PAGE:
But, of course, Williams' poetic expressionism cannot be that simply transformed into narrative explanation. A great part of this phantasmagoric world into which he has enwrapped his audience, is better just being experienced instead of analyzed. Indeed there is no true comprehension for the conglomerate of lost souls trapped at the Royal Road, including a wild collection of individuals from time and space, most notably, Don Quixote (Lenny von Dohlen) (whose Sancho has abandoned him upon his entry into the plaza); Marguerite "Camille" Gautier (excellently realized by Marissa Chibas) (the famed courtesan who in Verdi's La Traviata and numerous other versions dies a horrible death of tuberculosis); Giacomo Girolamo Casanova de Seingalt (the noted nobleman lover, more commonly known simply as Casanova); George Gordon Noel Byron (the romantic poet, lover of both Percy Shelly and his wife); Palamède de Guermantes (the Baron de Charlus of Proust's Remembrance of Things Past); and, most notably perhaps, Kilroy (the World War II legend who had been everyone before all the others). Add to these the permanent denizens of this flophouse of a town, the near to stage-manager Gutman (named after Sydney Greenstreet's character in Casablanca); a gypsy fortune-teller and her perpetually virgin daughter, Esmeralda, a pawnshop owner, Rosita the Whore; a blind mother; an effeminate waiter; the proprietor of the Ritz Men Only hotel; Abdullah; Tranny Streetperson (who is literally shot down in the street for fraternizing with others); and the horrifying, ever-present street cleaners, and you have an idea of the zoo-like atmosphere of the 16 scenes that reveal, little by little, the hell that is Camino Real. It is, obviously, a place of horror which will remind some of Tahirir square, Tiananmen Square, or the streets of Tripoli—a place where authorities do not want one to gather.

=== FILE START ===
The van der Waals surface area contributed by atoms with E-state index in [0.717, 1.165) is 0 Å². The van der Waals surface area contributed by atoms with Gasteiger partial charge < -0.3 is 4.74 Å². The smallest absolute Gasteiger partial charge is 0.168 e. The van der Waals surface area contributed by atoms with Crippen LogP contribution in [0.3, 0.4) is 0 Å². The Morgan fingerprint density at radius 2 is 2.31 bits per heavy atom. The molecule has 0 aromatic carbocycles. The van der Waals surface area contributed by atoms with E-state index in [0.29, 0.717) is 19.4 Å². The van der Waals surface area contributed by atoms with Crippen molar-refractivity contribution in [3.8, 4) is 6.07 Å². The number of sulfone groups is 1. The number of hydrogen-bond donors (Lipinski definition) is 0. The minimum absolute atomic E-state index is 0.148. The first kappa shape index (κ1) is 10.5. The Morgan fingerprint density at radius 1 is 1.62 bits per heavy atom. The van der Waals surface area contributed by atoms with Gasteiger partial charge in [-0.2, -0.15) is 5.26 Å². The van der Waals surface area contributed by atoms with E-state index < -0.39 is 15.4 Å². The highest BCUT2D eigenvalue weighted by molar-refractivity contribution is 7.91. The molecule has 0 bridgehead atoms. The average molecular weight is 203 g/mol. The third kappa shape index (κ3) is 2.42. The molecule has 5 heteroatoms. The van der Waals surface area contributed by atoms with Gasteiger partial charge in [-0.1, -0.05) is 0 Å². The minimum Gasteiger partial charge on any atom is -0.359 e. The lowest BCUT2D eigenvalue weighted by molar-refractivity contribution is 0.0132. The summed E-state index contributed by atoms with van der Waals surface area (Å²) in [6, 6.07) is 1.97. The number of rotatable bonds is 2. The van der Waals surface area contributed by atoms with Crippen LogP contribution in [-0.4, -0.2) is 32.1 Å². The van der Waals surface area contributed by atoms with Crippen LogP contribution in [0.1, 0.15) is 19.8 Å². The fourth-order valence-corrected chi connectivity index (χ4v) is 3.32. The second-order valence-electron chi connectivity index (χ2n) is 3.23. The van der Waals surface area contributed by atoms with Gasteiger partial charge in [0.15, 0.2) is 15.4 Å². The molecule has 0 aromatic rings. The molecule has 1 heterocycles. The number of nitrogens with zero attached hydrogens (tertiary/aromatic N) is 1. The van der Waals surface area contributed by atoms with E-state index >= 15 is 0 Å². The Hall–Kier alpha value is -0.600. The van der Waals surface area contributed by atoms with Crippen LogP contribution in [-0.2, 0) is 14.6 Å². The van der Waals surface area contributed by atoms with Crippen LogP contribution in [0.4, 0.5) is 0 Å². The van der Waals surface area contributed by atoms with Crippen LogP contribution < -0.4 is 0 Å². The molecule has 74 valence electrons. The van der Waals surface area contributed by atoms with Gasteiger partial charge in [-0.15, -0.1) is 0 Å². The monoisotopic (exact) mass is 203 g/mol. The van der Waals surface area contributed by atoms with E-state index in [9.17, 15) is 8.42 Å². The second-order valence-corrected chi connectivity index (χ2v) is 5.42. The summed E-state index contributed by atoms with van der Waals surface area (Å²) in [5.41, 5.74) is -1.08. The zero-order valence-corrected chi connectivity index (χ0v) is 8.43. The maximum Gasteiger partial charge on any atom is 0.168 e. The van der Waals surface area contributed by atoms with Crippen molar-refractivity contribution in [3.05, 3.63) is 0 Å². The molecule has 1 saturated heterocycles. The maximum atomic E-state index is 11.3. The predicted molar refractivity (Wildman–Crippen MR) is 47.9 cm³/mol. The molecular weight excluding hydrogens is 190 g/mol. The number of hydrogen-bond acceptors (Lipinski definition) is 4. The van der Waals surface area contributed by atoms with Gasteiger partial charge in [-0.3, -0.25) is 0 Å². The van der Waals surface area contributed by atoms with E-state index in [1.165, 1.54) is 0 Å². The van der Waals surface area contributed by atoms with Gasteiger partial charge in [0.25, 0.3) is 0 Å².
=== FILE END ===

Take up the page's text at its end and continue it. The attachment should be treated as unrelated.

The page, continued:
Except perhaps for Kilroy, all of these individuals share outrageous exploits in love and larger-than-human lives. One might suggest they have all ended up here, from where there is no easy escape, simply because of their gargantuan lusts, their refusals to live life an any level of what might be described as normality. But even in Camino Real, in an endless now with no possibility of redemption, they refuse to give up. A large part of the relationship between Casanova and Camille concerns his insistence that they admit their deep love, and her refusal to give up her many drugs: including cocaine and kif, but also sex and outright infatuation. Time and again, she is robbed, raped, and left for dead, but each time she rises to fall again, unable to stop the cycle of her dramatic spiral into death.